Leading Blog






05.16.07

Solid Connections in a Liquid World

Dr. Ralph Shrader, Chairman and CEO of Booz Allen Hamilton, recently stated that “we have to get beyond our human tendency to want a fixed certain state. It simply doesn’t exist.” To be effective in this kind of environment we need solid leadership and solid linkages with other people. While the typical response would be to demand more, he contends that less is more. “Less is more solid.”
Shrader


“When it comes to leadership, I believe less instant is more thoughtful.” Leaders need to communicate a clear vision and clear set of priorities. This mean that everyone needs to not only understand where we are going and why we are going there, but what trade–offs should be made to achieve the most important priorities. When push comes to shove our followers “need to know what comes first—whether it is expediency, economy, or an overarching principle.”

Solid leadership in a liquid world also requires a common understanding and consistent measures of success. You can choose metrics that can position you in the best light, “but in reality, it only hurts [your] ability to build the institution because it can mask true performance.”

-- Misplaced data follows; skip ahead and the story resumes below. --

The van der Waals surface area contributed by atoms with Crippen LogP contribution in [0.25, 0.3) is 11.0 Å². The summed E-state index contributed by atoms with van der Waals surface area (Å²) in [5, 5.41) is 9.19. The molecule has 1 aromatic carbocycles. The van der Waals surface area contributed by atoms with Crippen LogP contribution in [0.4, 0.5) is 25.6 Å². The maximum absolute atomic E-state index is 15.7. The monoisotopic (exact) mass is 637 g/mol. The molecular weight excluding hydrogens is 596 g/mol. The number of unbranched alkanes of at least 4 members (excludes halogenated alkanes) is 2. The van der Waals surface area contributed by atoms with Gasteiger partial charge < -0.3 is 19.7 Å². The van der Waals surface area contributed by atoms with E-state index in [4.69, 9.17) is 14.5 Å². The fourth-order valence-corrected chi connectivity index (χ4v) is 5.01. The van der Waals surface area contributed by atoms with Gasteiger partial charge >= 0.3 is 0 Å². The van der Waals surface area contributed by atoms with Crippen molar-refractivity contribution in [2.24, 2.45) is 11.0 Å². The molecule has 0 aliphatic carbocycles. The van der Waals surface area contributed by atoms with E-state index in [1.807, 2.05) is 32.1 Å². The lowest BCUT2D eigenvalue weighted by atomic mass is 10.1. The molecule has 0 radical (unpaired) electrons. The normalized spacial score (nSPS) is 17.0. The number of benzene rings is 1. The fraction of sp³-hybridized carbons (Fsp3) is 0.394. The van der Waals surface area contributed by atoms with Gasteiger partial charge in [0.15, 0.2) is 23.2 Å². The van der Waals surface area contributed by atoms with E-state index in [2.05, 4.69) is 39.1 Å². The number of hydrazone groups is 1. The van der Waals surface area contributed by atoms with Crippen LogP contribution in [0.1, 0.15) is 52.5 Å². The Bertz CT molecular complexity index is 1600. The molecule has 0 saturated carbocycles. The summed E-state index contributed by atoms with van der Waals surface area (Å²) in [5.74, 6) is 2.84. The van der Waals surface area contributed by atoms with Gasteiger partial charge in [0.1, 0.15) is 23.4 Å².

Additionally, solid leadership in a liquid world requires “informed—but timely and unambiguous—decision making.…Leadership attention is perhaps the scarcest resource in today’s highly networked world….Therefore we as leaders need to focus our attention on the most important matters. My strategy on focusing attention is to be minds on, but hands off. By minds on, hands off, I mean that leaders are responsible for everything important—but we don’t have to actually do everything important.”

This requires that we slow down to think. “Thoughtfulness and clarity cannot be compromised.”

Finally, Shrader brought out another important element in his speech for making solid connections in a liquid world—personal linkages. “Less virtual is always more personal and more powerful.”
We need to use technology for what it does best—store, retrieve, compute, and mine data—and use people for what we do best—imaging, design, dream, and relate. At the end of the day, one of us, not an information system must make all the big decision. We’re the ones who need to be minds on.

Posted by Michael McKinney at 09:59 AM
| Comments (0) | This post is about Leadership



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